Preserving Trust Relationships

by Cathy Hammer

Retaining your precious customers.  Collaborating on a revolutionary product.  Merging two companies to create a dynamic enterprise.  All of these critical business concerns rely on trust relationships to be successful.  As we’ve seen all too often in the latest headlines, once this trust is broken it can be difficult to repair.  In fact, building a trust relationship is one of the few things we do that gets harder with each attempt.

There are distinct phases that two people must go through in order to build trust.  If a stage is rushed or skipped all together, the relationship won’t hold up under the pressures of a typical work environment.  It starts by assessing one another; asking probing questions and storing away the answers.  Once there is a shared knowledge and understanding, a level of confidence can develop.  Eventually that confidence grows into trust.  If that trust is damaged, the cycle starts from the beginning with a fresh assessment.  This time, there will be a layer of doubt and apprehension that acts as a filter over the answers, and confidence and trust will be harder to achieve.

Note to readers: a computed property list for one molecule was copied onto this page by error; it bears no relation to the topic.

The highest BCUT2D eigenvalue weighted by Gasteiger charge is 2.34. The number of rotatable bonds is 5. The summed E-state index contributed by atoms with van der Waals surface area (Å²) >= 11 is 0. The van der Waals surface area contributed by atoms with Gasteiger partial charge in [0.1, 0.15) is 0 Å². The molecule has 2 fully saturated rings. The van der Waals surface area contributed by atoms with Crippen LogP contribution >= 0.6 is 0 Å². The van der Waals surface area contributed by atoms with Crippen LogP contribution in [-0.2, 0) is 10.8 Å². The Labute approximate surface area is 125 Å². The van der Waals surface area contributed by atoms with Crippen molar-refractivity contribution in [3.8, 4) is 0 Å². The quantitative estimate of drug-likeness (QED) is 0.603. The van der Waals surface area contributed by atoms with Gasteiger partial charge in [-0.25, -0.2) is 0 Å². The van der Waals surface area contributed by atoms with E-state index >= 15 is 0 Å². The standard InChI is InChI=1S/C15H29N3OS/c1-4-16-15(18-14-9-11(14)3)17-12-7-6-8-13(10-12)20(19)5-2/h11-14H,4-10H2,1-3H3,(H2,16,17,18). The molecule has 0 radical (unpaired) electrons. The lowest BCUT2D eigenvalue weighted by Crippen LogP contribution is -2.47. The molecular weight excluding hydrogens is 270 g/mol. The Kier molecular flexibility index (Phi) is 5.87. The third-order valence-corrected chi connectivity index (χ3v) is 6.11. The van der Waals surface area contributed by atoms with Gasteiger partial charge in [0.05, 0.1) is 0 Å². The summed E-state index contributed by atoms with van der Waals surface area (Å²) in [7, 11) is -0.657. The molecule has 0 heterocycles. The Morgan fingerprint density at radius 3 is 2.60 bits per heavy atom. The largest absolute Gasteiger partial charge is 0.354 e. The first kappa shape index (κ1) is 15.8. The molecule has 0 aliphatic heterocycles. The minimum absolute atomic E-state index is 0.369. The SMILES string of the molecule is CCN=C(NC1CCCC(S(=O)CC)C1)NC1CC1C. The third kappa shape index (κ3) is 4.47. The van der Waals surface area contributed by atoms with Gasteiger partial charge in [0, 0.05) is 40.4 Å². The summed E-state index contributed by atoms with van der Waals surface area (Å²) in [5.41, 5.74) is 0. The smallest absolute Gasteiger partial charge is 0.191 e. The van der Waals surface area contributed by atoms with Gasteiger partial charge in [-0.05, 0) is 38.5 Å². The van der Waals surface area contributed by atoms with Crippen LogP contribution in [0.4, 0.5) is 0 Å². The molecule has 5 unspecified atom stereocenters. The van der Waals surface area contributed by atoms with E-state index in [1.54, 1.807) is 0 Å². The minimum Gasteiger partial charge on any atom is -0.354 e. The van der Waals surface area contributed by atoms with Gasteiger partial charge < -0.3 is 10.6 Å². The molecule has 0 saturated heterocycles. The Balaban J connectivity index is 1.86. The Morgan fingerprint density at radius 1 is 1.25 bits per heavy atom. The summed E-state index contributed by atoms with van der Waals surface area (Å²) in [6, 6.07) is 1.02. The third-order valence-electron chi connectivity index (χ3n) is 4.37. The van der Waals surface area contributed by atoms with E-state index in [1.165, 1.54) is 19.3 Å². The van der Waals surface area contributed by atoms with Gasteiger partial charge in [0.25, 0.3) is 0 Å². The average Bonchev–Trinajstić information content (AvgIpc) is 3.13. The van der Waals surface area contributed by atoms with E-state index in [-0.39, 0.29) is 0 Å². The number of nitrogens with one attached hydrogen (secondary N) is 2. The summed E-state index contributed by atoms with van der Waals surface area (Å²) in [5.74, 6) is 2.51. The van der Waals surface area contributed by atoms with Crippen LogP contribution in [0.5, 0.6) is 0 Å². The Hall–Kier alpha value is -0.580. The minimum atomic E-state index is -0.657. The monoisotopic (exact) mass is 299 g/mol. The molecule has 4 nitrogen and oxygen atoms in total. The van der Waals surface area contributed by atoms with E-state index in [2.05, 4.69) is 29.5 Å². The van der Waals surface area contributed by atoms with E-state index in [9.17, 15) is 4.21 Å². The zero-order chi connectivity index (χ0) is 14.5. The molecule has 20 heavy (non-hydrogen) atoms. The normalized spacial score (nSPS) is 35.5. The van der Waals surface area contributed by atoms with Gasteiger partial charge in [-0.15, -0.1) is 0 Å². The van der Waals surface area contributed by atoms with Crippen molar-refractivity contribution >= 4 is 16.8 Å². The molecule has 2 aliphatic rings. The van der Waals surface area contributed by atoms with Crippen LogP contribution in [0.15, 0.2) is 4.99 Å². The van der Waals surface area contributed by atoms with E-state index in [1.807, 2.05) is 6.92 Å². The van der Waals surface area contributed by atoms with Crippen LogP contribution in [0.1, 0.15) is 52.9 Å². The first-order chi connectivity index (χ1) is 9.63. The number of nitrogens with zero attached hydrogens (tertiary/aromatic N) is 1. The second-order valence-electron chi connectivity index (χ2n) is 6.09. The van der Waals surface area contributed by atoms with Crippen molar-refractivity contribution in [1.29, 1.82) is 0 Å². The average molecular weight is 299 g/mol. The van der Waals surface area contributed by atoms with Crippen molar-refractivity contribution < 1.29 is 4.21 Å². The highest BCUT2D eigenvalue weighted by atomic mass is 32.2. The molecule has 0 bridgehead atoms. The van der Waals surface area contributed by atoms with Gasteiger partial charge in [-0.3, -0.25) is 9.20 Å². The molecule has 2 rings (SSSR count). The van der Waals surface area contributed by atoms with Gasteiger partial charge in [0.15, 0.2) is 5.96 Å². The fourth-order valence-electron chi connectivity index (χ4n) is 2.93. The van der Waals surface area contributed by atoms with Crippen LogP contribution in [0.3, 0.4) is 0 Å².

As a society, we’ve grown far too casual with our trust relationships.  We rush to trust sources of information we haven’t fully vetted.  Fear of competition makes us secretive when communication is called for.  We rely on hasty apologies when our actions harm others.  These are vain attempts to make an end run around basic human psychology.  However clever your lawyer may be, you cannot build a healthy business on contracts and paperwork alone.  You can only make reliable progress by preserving your trust relationships.


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